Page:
Nearly a year after its reopening, Climate Pledge Arena has hosted nearly 40 NHL games, 23 WNBA matchups, 10 NCAA men’s basketball contests and an array of concerts.

On Friday night the $1.15 billion venue located in lower Queen Anne welcomes the NBA when the Los Angeles Clippers play Maccabi Ra’anana of the Israeli National League.

And three days later, the Clippers face the Portland Trail Blazers on Monday in a game billed as the “Rain City Showcase.”

“Just the buzz, the energy, the excitement, the unifying element in this city,” Mayor Bruce Harrell said in June when the Portland-L.A. game was announced. “This kind of revitalization if you will. This kind of noise brings our city back.”

Monday’s game is the first exhibition between two NBA teams in Seattle since former Sonics rookie Kevin Durant returned with the Golden State Warriors on Oct. 5, 2018.

Before beating the Sacramento Kings 122-94, Durant wore a Shawn Kemp No. 40 Sonics jersey during the starting lineup introductions, which whipped the sellout crowd of 17,074 at KeyArena into a frenzy.

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“First off, I want to give a shout out to the Seattle Storm for holding it down and winning a championship,” Durant said in a pregame address to the fans while standing at midcourt. “Much love. On behalf of myself, the NBA and my organization and my teammates we’d like to thank you guys for coming out and supporting us.

“I know it’s been a rough 10 years. The NBA is back in Seattle for tonight, but hopefully it’s back forever soon.”

Fourteen years after the Sonics moved to Oklahoma City in 2008, the NBA appears to be nearing a decision to bring the Sonics back to Seattle.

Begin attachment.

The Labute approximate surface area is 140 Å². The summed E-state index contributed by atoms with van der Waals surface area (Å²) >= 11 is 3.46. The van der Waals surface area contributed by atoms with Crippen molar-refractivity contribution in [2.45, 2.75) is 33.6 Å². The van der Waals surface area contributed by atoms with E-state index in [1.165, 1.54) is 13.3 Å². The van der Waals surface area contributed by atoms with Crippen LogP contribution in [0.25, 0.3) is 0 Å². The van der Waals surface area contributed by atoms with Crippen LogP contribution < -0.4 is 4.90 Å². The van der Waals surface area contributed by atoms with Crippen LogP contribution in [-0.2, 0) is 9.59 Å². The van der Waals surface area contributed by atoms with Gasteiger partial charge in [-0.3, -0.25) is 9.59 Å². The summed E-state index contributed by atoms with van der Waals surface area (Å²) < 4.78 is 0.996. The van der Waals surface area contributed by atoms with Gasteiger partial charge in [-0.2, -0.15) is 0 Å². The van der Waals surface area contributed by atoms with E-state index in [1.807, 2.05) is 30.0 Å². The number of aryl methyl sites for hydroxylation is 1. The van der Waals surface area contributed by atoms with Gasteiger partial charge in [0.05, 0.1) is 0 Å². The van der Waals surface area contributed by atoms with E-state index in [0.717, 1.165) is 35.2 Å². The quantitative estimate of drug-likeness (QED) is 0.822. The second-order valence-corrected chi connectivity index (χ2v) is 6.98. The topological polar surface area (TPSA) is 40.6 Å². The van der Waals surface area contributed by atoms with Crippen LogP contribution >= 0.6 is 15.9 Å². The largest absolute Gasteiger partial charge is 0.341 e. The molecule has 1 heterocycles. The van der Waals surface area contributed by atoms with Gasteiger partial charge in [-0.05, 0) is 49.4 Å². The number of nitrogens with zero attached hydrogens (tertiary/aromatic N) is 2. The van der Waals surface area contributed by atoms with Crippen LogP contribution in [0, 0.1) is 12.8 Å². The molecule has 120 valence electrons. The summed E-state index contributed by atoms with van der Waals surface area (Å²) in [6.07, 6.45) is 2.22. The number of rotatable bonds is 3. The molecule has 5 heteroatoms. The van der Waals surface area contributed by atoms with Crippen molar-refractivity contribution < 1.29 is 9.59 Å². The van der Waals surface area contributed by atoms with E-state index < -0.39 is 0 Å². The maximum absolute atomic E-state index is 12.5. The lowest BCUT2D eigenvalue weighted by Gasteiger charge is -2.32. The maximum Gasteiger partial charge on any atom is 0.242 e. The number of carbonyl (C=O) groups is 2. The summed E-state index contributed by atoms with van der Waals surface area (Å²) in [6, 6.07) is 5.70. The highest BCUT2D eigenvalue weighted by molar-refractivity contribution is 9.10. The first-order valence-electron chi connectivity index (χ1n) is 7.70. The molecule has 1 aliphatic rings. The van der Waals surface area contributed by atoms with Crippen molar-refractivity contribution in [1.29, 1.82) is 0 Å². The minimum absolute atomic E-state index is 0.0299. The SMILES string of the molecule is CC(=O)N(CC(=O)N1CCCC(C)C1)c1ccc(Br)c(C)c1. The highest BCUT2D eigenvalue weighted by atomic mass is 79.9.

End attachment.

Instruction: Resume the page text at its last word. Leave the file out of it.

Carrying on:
Rumors ran rampant a few weeks ago when a tweet from a freelance reporter citing unnamed sources reported the league was going to make a formal announcement at Monday’s game naming Seattle and Las Vegas as expansion teams.

However, the reporter, Willie Ramirez, deleted the tweet, and league sources have since indicated there are no immediate plans to expand, which coincides with what NBA commissioner Adam Silver said at the NBA Finals in June.

Silver admitted the league would “invariably expand” but added there were no plans “at this time.”

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Seattle and Las Vegas are widely considered the top two candidates when the league increases to 32 teams, which explains why both cities are hosting two preseason games this season.

The Los Angeles Lakers will play exhibitions at T-Mobile Arena in Las Vegas on Wednesday and Thursday while Seattle becomes the home away from home for Clippers over the next four days.

Seattle’s 41-year history (1967-2008) with the NBA puts it at the top of the league’s expansion list as well as the newly constructed Climate Pledge, which is home to the Kraken, Storm and Seattle University men’s basketball team.

“I think they’re going to experience a world-class facility,” SU athletic director Shaney Fink said when asked about the Clippers’ upcoming games at Climate Pledge. “It’s built for an NBA basketball team, and they’re going to have a great experience.

“I focus first on the fan experience, because I think that does impact the overall experience for the athletes. There’s not a bad seat in the house. A lot of great energy. You can feel it bouncing off the walls. Every detail is set for the fan and for that experience. I think the players will feel that.”

This year, the Storm led the WNBA in attendance while averaging 10,631 fans. They drew a franchise-high 18,100 for Sue Bird’s final regular-season game Aug. 7.

“Climate Pledge exceeded my expectations,” Bird said. “Don’t get me wrong, I love KeyArena and have some great memories there … but this place was built with basketball in mind. They really thought of everything from the players to the fans.

“We’re fortunate to call it home, and I’m sure the next NBA team, hopefully the Sonics, will feel the same way.”